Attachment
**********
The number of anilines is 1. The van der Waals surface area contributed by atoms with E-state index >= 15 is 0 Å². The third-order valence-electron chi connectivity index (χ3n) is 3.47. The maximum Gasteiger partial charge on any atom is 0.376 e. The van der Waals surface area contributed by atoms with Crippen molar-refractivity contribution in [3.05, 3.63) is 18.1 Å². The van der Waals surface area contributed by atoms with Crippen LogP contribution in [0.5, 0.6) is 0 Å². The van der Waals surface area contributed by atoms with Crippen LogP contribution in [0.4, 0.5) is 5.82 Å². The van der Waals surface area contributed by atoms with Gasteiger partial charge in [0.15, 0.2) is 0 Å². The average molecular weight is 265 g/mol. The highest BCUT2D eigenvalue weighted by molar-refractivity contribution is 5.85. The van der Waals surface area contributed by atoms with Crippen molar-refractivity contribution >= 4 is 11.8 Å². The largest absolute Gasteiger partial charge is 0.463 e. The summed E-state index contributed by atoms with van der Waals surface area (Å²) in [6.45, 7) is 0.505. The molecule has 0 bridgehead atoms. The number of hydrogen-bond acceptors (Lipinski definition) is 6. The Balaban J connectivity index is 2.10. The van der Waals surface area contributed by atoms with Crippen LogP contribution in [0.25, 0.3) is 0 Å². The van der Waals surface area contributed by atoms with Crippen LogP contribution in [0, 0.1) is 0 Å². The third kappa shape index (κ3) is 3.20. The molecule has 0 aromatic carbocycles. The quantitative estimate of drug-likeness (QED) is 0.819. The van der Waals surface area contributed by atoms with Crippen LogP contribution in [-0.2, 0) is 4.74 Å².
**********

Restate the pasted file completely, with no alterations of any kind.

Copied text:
The number of anilines is 1. The van der Waals surface area contributed by atoms with E-state index >= 15 is 0 Å². The third-order valence-electron chi connectivity index (χ3n) is 3.47. The maximum Gasteiger partial charge on any atom is 0.376 e. The van der Waals surface area contributed by atoms with Crippen molar-refractivity contribution in [3.05, 3.63) is 18.1 Å². The van der Waals surface area contributed by atoms with Crippen LogP contribution in [0.5, 0.6) is 0 Å². The van der Waals surface area contributed by atoms with Crippen LogP contribution in [0.4, 0.5) is 5.82 Å². The van der Waals surface area contributed by atoms with Gasteiger partial charge in [0.15, 0.2) is 0 Å². The average molecular weight is 265 g/mol. The highest BCUT2D eigenvalue weighted by molar-refractivity contribution is 5.85. The van der Waals surface area contributed by atoms with Crippen molar-refractivity contribution >= 4 is 11.8 Å². The largest absolute Gasteiger partial charge is 0.463 e. The summed E-state index contributed by atoms with van der Waals surface area (Å²) in [6.45, 7) is 0.505. The molecule has 0 bridgehead atoms. The number of hydrogen-bond acceptors (Lipinski definition) is 6. The Balaban J connectivity index is 2.10. The van der Waals surface area contributed by atoms with Crippen LogP contribution in [0.25, 0.3) is 0 Å². The van der Waals surface area contributed by atoms with Crippen LogP contribution in [0, 0.1) is 0 Å². The third kappa shape index (κ3) is 3.20. The molecule has 0 aromatic carbocycles. The quantitative estimate of drug-likeness (QED) is 0.819. The van der Waals surface area contributed by atoms with Crippen LogP contribution in [-0.2, 0) is 4.74 Å².